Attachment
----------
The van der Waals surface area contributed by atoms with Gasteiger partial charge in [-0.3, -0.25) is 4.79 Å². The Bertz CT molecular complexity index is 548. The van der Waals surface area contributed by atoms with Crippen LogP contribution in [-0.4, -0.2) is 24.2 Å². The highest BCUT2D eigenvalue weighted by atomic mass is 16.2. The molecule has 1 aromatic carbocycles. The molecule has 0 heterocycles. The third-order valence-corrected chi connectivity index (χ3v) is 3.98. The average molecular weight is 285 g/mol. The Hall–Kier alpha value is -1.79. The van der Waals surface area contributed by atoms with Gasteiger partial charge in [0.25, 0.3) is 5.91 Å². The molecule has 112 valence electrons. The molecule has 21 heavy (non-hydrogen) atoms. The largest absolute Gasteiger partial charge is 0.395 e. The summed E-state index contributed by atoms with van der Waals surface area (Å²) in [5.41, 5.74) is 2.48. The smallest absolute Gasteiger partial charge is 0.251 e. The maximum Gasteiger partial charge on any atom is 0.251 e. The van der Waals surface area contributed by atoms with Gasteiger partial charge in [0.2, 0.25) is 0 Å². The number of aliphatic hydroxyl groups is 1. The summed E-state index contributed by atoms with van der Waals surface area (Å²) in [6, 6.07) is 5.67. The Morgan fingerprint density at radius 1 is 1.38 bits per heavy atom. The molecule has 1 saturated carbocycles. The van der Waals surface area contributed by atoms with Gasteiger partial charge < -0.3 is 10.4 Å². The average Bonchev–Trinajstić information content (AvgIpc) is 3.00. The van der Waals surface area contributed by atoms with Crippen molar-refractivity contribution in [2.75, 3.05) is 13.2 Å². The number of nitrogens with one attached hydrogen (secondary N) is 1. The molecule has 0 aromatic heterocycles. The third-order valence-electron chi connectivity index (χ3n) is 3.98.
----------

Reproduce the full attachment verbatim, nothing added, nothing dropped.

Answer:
The van der Waals surface area contributed by atoms with Gasteiger partial charge in [-0.3, -0.25) is 4.79 Å². The Bertz CT molecular complexity index is 548. The van der Waals surface area contributed by atoms with Crippen LogP contribution in [-0.4, -0.2) is 24.2 Å². The highest BCUT2D eigenvalue weighted by atomic mass is 16.2. The molecule has 1 aromatic carbocycles. The molecule has 0 heterocycles. The third-order valence-corrected chi connectivity index (χ3v) is 3.98. The average molecular weight is 285 g/mol. The Hall–Kier alpha value is -1.79. The van der Waals surface area contributed by atoms with Gasteiger partial charge in [0.25, 0.3) is 5.91 Å². The molecule has 112 valence electrons. The molecule has 21 heavy (non-hydrogen) atoms. The largest absolute Gasteiger partial charge is 0.395 e. The summed E-state index contributed by atoms with van der Waals surface area (Å²) in [5.41, 5.74) is 2.48. The smallest absolute Gasteiger partial charge is 0.251 e. The maximum Gasteiger partial charge on any atom is 0.251 e. The van der Waals surface area contributed by atoms with Gasteiger partial charge in [0.2, 0.25) is 0 Å². The number of aliphatic hydroxyl groups is 1. The summed E-state index contributed by atoms with van der Waals surface area (Å²) in [6, 6.07) is 5.67. The Morgan fingerprint density at radius 1 is 1.38 bits per heavy atom. The molecule has 1 saturated carbocycles. The van der Waals surface area contributed by atoms with Gasteiger partial charge < -0.3 is 10.4 Å². The average Bonchev–Trinajstić information content (AvgIpc) is 3.00. The van der Waals surface area contributed by atoms with Crippen molar-refractivity contribution in [2.75, 3.05) is 13.2 Å². The number of nitrogens with one attached hydrogen (secondary N) is 1. The molecule has 0 aromatic heterocycles. The third-order valence-electron chi connectivity index (χ3n) is 3.98.